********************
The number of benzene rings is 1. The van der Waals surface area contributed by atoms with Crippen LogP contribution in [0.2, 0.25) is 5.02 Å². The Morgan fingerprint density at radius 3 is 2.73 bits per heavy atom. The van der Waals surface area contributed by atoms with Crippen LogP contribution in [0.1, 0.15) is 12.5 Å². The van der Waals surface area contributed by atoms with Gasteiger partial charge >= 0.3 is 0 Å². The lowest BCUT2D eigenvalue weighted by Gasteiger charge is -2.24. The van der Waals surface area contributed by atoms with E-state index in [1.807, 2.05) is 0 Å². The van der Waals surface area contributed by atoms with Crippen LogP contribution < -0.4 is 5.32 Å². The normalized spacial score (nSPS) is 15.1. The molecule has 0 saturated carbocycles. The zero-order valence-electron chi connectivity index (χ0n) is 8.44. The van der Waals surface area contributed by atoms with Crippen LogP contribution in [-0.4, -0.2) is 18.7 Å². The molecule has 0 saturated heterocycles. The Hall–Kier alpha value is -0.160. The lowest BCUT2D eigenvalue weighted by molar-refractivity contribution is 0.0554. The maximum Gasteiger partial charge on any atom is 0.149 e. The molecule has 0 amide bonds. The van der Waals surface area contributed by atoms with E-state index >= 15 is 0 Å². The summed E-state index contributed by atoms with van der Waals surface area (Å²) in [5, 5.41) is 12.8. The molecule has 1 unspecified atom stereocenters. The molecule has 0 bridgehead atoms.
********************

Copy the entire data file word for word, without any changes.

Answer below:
The number of benzene rings is 1. The van der Waals surface area contributed by atoms with Crippen LogP contribution in [0.2, 0.25) is 5.02 Å². The Morgan fingerprint density at radius 3 is 2.73 bits per heavy atom. The van der Waals surface area contributed by atoms with Crippen LogP contribution in [0.1, 0.15) is 12.5 Å². The van der Waals surface area contributed by atoms with Gasteiger partial charge >= 0.3 is 0 Å². The lowest BCUT2D eigenvalue weighted by Gasteiger charge is -2.24. The van der Waals surface area contributed by atoms with E-state index in [1.807, 2.05) is 0 Å². The van der Waals surface area contributed by atoms with Crippen LogP contribution < -0.4 is 5.32 Å². The normalized spacial score (nSPS) is 15.1. The molecule has 0 saturated carbocycles. The zero-order valence-electron chi connectivity index (χ0n) is 8.44. The van der Waals surface area contributed by atoms with Crippen LogP contribution in [-0.4, -0.2) is 18.7 Å². The molecule has 0 saturated heterocycles. The Hall–Kier alpha value is -0.160. The lowest BCUT2D eigenvalue weighted by molar-refractivity contribution is 0.0554. The maximum Gasteiger partial charge on any atom is 0.149 e. The molecule has 0 amide bonds. The van der Waals surface area contributed by atoms with E-state index >= 15 is 0 Å². The summed E-state index contributed by atoms with van der Waals surface area (Å²) in [5, 5.41) is 12.8. The molecule has 1 unspecified atom stereocenters. The molecule has 0 bridgehead atoms.